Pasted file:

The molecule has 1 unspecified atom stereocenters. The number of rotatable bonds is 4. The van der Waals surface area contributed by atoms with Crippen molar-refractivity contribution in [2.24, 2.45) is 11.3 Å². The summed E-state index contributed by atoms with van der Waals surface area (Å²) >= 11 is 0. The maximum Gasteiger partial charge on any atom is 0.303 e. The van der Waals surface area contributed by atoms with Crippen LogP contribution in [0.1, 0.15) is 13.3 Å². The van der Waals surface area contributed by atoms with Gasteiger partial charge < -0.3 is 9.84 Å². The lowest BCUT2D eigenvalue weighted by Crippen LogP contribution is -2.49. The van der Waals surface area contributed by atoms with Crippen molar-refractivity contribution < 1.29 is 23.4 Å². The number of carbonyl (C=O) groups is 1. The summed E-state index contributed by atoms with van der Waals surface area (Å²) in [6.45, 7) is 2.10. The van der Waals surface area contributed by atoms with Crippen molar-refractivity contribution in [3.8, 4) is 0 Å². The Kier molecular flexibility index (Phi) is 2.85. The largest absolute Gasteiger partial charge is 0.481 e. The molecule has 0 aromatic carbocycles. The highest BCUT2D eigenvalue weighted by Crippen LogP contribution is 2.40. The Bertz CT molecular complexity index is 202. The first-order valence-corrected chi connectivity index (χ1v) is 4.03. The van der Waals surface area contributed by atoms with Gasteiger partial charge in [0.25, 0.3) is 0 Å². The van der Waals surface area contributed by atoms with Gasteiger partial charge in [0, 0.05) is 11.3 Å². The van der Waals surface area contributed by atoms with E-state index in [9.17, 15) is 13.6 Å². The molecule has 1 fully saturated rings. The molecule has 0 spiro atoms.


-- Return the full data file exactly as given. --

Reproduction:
The molecule has 1 unspecified atom stereocenters. The number of rotatable bonds is 4. The van der Waals surface area contributed by atoms with Crippen molar-refractivity contribution in [2.24, 2.45) is 11.3 Å². The summed E-state index contributed by atoms with van der Waals surface area (Å²) >= 11 is 0. The maximum Gasteiger partial charge on any atom is 0.303 e. The van der Waals surface area contributed by atoms with Crippen LogP contribution in [0.1, 0.15) is 13.3 Å². The van der Waals surface area contributed by atoms with Gasteiger partial charge < -0.3 is 9.84 Å². The lowest BCUT2D eigenvalue weighted by Crippen LogP contribution is -2.49. The van der Waals surface area contributed by atoms with Crippen molar-refractivity contribution < 1.29 is 23.4 Å². The number of carbonyl (C=O) groups is 1. The summed E-state index contributed by atoms with van der Waals surface area (Å²) in [6.45, 7) is 2.10. The van der Waals surface area contributed by atoms with Crippen molar-refractivity contribution in [3.8, 4) is 0 Å². The Kier molecular flexibility index (Phi) is 2.85. The largest absolute Gasteiger partial charge is 0.481 e. The molecule has 0 aromatic carbocycles. The highest BCUT2D eigenvalue weighted by Crippen LogP contribution is 2.40. The Bertz CT molecular complexity index is 202. The first-order valence-corrected chi connectivity index (χ1v) is 4.03. The van der Waals surface area contributed by atoms with Gasteiger partial charge in [0.25, 0.3) is 0 Å². The van der Waals surface area contributed by atoms with Gasteiger partial charge in [0, 0.05) is 11.3 Å². The van der Waals surface area contributed by atoms with E-state index in [9.17, 15) is 13.6 Å². The molecule has 1 fully saturated rings. The molecule has 0 spiro atoms.